A Mississippi bankruptcy court has ruled that when a promissory note provides for automatic acceleration triggered by the borrower’s bankruptcy, under New York law oversecured noteholders cannot collect a prepayment premium. In re Premier Entertainment Biloxi, LLC, 445 B.R. 582 (Bankr. S.D.Miss. 2010). The ruling had significant financial consequences for the lenders, and although the impact of the case is unclear, lenders and investment bankers should take steps to avoid a similar result in future transactions.
In 2002, Premier Entertainment Biloxi, LLC and certain related entities undertook to construct the Hard Rock Hotel & Casino Biloxi, the plans for which included a 112-foot guitar sign. To finance construction, the Debtors issued 10.75% first mortgage notes in the principal amount of $160 Million, due on February 1, 2012, with $8.6 Million in interest due February 1 and August 1 each year beginning on August 1, 2004. U.S. Bank served as indenture trustee.
The notes provided for automatic acceleration of the maturity date upon the Debtors’ filing of a voluntary bankruptcy petition. The notes also provided that the Debtors could redeem the notes prior to maturity, but not before the end of the “no-call period” on February 1, 2008, by paying the principal plus a prepayment premium (100% to 105.375% depending on the remaining term). If the Debtors were to take any willful action during the no-call period with the intent of avoiding the prohibition on early redemption, the lenders would be entitled to higher prepayment premiums (106.719% to 110.75% depending on the remaining term).
The hotel and casino were completed on time and a certificate of occupancy as issued on August 26, 2005. Three days later, on August 29, 2005, Hurricane Katrina completely destroyed the resort’s casino, which was built upon two floating barges, and severely damaged other facilities. Thereafter, the Debtors negotiated with the indenture trustee and other parties to reconstruct the resort, this time on concrete piers, using remaining cash and insurance proceeds. However, the lenders eventually lost faith in the project and stopped all construction disbursements.
On January 6, 2006, the indenture trustee gave notice of certain defaults, which did not trigger automatic acceleration. Subsequently, a controlling stake in the Debtors was purchased by a new equity group, which made several offers to purchase the notes up to 101% of principal, far below the 105.375% required as of the expiration of the no-call period. At the time, the market price of the notes ranged from 105% to 106%.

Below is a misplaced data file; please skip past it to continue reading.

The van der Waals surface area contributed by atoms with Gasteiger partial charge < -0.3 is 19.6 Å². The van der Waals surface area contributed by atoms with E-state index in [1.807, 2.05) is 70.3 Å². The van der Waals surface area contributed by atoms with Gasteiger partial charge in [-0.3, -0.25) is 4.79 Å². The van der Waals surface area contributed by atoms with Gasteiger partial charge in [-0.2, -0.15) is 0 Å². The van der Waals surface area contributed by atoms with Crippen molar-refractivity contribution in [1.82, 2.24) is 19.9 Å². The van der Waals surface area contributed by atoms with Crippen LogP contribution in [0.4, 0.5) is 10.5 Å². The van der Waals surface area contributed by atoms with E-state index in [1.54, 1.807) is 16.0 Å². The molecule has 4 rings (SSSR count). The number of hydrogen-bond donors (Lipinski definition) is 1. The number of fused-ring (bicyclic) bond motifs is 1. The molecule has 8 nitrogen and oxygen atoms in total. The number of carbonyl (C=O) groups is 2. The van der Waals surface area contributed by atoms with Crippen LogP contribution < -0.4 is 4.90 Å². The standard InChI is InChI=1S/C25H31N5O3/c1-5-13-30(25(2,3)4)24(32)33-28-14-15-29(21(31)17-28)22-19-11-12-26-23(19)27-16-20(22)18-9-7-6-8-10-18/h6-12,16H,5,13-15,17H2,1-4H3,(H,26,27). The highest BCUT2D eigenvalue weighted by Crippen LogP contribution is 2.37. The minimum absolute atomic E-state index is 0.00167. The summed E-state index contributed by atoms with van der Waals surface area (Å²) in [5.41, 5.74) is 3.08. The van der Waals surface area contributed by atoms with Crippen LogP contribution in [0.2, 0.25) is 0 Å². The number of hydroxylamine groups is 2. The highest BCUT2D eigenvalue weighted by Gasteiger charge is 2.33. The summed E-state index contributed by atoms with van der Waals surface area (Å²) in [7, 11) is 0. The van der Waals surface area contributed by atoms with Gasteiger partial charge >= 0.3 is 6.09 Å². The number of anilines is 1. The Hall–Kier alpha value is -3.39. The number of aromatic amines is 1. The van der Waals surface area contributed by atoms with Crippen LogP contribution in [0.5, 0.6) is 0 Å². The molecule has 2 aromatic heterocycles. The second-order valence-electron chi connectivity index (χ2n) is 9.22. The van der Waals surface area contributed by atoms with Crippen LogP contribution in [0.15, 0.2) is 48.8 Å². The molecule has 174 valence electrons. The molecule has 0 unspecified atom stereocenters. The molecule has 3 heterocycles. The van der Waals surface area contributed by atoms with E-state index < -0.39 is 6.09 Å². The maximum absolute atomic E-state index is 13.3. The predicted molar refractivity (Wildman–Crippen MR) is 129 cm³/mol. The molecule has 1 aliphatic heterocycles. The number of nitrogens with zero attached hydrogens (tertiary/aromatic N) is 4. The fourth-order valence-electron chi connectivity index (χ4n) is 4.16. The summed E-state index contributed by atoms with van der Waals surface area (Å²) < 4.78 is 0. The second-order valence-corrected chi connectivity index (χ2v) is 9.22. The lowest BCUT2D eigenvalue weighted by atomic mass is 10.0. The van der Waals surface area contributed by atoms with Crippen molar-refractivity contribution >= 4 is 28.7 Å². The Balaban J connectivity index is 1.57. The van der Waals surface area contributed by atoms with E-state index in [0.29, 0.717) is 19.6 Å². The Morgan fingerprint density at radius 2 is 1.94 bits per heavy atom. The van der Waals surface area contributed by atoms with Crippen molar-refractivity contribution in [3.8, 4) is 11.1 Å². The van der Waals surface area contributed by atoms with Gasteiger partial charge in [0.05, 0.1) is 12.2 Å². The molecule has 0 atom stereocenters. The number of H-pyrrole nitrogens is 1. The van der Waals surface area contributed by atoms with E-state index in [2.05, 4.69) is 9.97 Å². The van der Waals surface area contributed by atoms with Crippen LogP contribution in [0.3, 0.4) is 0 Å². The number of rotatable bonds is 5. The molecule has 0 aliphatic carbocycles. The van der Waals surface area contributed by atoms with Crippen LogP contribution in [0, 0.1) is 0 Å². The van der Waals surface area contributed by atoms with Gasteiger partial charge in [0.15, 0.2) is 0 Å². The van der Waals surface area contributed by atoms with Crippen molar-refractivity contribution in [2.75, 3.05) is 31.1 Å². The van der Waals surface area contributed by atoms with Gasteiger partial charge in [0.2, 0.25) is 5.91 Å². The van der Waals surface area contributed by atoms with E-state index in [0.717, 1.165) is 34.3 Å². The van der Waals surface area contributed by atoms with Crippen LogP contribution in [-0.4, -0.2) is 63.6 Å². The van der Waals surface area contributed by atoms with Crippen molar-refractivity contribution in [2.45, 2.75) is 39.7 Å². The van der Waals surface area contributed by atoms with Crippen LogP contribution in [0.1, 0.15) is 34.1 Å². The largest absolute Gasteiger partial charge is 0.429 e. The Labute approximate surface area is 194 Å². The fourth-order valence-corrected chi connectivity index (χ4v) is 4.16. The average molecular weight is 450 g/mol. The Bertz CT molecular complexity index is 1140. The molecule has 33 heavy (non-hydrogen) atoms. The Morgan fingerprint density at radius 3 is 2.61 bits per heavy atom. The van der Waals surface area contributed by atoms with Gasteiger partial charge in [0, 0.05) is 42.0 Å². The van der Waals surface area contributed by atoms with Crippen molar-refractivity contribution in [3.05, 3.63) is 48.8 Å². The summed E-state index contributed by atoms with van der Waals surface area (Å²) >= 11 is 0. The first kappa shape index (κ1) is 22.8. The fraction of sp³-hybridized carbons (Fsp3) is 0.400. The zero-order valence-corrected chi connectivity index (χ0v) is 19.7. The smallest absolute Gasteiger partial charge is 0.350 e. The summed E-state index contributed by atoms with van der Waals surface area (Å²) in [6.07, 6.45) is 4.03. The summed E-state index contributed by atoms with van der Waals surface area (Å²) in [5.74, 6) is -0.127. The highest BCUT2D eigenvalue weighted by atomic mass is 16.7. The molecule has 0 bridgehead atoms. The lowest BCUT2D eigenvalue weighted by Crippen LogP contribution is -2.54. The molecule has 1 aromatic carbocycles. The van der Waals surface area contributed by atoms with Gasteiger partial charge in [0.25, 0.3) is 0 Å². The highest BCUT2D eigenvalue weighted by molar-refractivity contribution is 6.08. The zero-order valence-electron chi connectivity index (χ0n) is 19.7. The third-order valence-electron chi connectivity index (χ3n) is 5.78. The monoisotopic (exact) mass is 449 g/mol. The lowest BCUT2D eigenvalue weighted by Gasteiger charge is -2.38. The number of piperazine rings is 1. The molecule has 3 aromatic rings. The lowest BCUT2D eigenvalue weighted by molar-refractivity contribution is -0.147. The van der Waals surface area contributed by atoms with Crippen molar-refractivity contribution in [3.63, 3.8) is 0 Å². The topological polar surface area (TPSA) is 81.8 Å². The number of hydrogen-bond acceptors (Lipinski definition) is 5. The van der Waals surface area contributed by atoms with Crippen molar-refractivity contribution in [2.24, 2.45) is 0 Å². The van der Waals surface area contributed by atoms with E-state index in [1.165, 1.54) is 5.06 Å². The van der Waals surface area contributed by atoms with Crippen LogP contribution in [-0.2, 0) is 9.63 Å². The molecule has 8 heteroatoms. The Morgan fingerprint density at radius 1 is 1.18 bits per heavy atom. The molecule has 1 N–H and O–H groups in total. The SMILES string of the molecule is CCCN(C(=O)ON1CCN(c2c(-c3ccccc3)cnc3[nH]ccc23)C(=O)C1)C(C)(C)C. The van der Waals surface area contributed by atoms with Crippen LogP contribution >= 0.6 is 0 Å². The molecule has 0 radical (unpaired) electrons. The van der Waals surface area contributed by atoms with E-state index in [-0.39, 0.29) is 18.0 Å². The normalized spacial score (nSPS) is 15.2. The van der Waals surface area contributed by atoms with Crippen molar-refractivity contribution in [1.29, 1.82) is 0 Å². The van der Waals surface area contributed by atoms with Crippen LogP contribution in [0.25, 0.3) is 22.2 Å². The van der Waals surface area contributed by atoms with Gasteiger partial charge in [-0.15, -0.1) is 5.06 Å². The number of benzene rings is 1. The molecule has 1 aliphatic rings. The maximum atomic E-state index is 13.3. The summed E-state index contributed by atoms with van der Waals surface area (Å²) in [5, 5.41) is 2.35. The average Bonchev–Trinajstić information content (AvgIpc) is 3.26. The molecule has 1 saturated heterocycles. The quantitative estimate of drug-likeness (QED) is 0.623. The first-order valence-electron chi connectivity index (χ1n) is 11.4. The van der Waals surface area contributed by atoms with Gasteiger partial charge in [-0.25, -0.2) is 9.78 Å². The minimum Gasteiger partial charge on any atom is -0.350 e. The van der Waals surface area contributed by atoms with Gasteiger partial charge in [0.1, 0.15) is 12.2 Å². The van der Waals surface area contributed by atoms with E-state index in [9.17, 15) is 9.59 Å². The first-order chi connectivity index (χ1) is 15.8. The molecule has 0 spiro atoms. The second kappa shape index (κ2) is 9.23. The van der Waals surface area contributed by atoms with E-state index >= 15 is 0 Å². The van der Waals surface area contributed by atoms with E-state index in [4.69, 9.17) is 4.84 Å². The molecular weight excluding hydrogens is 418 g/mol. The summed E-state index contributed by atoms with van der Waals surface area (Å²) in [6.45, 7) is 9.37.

The indenture trustee rejected the offers, and the Debtors commenced chapter 11 cases on September 19, 2006. The Debtors filed a reorganization plan providing for payment of the notes at par value plus accrued interest from new financing. Although the noteholders rejected the plan, all other classes of creditors voted in favor of the plan and it was “crammed down” over the noteholders’ objections. The plan was confirmed in June, 2007, and the resort opened to much fanfare just a few days later.
Thereafter, a trial was held on the noteholders’ entitlement to the contractual prepayment premiums that were denied under the plan. The bankruptcy court ruled in favor of the Debtors, holding that: “The reason [automatic acceleration] clauses exist is to allow lenders to accelerate the debt without first having to petition the bankruptcy court to lift the automatic stay.” In exchange for this advantage, the court held that the noteholders gave up their expectation of a prepayment premium: “The [noteholders] chose to forego any prepayment premium in favor of an immediate right to collect their entire debt after a bankruptcy event of default.”
The court’s rationale is dubious in that it is unlikely the noteholders actually preferred to exchange the significant economic benefits of the prepayment premium for the relatively minor procedural advantage of avoiding a motion for relief from the automatic stay. Moreover, there is authority questioning whether an automatic acceleration clause is barred by the “ipso facto” provisions of the Bankruptcy Code and is invalid in any case. See In re Crystal Properties, Ltd., L.P., 268 F.3d 743 (9th Cir. 2001). In other words, the court read a very bad bargain into the terms of the notes.
If the court’s holding were to become the rule, it would give rise to difficulties in determining the present value of corporate bonds and disrupt the corporate bond market. In fact, in this case the market priced the bonds significantly higher before the commencement of the case, and bondholders would have been better off selling out. This underscores the fact that the court’s ruling sharply reduced the real value of the notes.
It is unclear what impact this opinion will have, and investment banking counsel should take steps to reduce the risk of a similar result for their clients. Specifically, this result might be avoided by specifying that the prepayment premiums apply notwithstanding acceleration of the maturity date. In fact, the court commented that: “Contractual acceleration provisions are only limited in what they can do by the parties’ imaginations – in the absence of fraudulent, exploitative, overreaching, or unconscionable conduct.” Alternatively, lenders that are likely to be significantly oversecured should consider whether automatic acceleration upon bankruptcy confers any real advantage.
(Also seen on Insight Into Banking)